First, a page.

After arriving at Mars in December 2003, data from this 1,120-kg. planetary orbiter helped answer fundamental questions about the geology, atmosphere, surface environment, history of water and potential for life on the planet. One of Mars Express’ most significant finds came from its on-board “webcam,” which captured 3D colour images of water ice and carbon dioxide ice in the planet’s south polar region.

A European Space Agency mission that is helping to solve many cosmic mysteries – from neutron stars and enigmatic black holes to the formation of galaxies – was developed by Dornier as the prime contractor and is operating well beyond its initial mission duration. Called XMM-Newton, this Earth-orbiting satellite was lofted by an Ariane 5 heavy-lift launcher from Kourou, French Guiana in December 1999 for a nominal operation of two years – with its useful mission now extended to 2020.

XMM-Newton was the most powerful X-ray telescope ever placed in orbit and set the record as the biggest scientific satellite built in Europe. It had a launch mass of 3,800 kg., with an overall length of 10 metres. The three-axis stabilised spacecraft has a very high pointing accuracy and incorporates three “mirror modules” with more than 170 wafer-thin cylindrical mirrors and a focal plane assembly carrying the science instruments. XMM-Newton is detecting more X-ray sources than any previous satellite. Observing time with this platform is made available to the scientific community, open through regular announcements of opportunity on a competitive basis.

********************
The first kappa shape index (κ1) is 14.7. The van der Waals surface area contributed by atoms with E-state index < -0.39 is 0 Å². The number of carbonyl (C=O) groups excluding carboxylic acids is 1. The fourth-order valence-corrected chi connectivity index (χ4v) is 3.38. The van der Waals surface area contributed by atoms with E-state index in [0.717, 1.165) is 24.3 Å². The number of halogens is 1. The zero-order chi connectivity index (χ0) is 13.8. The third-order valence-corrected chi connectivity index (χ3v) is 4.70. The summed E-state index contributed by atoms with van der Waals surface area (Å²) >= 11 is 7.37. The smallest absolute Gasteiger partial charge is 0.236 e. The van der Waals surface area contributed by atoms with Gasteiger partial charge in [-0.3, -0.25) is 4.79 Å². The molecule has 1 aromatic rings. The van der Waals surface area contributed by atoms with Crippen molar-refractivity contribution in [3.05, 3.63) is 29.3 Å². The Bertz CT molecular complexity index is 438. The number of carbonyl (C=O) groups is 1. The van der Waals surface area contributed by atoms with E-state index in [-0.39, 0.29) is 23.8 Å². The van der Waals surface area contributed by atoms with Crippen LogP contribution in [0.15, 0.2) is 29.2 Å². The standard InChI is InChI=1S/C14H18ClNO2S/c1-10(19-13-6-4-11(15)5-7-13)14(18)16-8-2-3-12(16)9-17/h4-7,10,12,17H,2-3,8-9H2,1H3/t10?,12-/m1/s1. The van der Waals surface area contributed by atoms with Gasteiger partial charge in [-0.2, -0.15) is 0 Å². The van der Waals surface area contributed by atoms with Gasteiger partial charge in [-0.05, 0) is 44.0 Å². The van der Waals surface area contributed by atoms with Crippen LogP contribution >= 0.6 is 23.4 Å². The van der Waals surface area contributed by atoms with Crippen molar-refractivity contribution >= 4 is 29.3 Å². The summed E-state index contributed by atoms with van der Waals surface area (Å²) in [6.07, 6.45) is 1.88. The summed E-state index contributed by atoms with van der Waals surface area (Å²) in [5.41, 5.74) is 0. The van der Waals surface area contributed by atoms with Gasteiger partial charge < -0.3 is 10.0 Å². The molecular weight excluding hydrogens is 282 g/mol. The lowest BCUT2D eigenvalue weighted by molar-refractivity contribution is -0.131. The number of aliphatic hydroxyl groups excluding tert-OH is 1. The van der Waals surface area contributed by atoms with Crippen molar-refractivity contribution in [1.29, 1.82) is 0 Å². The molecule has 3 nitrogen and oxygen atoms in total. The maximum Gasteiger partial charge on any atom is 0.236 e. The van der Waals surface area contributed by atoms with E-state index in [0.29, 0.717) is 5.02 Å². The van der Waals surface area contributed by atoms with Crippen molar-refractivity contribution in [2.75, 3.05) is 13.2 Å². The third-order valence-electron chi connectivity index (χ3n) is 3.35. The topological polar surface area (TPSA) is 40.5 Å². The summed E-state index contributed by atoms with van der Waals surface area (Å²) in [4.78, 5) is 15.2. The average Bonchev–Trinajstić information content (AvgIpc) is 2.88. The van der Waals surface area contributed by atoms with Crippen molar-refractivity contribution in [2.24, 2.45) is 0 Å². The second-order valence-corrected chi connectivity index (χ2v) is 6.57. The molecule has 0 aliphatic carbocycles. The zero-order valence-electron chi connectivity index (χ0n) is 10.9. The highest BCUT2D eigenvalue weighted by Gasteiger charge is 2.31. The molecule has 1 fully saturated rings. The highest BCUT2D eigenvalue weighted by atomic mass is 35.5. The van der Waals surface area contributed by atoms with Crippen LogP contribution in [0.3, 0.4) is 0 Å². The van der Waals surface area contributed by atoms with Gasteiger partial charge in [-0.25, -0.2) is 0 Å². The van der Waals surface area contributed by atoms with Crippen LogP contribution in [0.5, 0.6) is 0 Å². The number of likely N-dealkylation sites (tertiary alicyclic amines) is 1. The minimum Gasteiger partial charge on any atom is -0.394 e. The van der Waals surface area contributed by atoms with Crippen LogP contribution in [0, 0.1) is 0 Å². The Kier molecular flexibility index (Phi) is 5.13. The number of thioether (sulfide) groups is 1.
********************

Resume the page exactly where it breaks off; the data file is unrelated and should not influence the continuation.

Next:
A cometary encounter

The Airbus-built Rosetta cometary mission for the European Space Agency can be summarised in a single word: “spectacular.”

Launched in 2004 by an Ariane 5, the spacecraft spent 10 years on a voyage of more than six billion kilometres to reach comet 67P/Churyumov-Gerasimenko, where it studied the nucleus and surrounding environment. Rosetta made detailed observations of gas and dust eruptions while providing scientists with information on the comet’s activity during its orbit around the Sun. The spacecraft also was guided for flights across the comet’s night side to assess the plasma, dust, and gas interactions in this region, along with collecting dust samples.

During its time in close proximity to comet 67P/Churyumov-Gerasimenko, Rosetta deployed the lander Philae for a touchdown on the celestial object in November 2014. While the lander ran out of power after operating 64 hours (because it bounced and ended up on its side in a deep crack shadowed by a cliff), Philae returned the first-ever images from a comet's surface and sent back data on a rich array of organic molecules – supporting the theory that comets are linked to the start of life on Earth.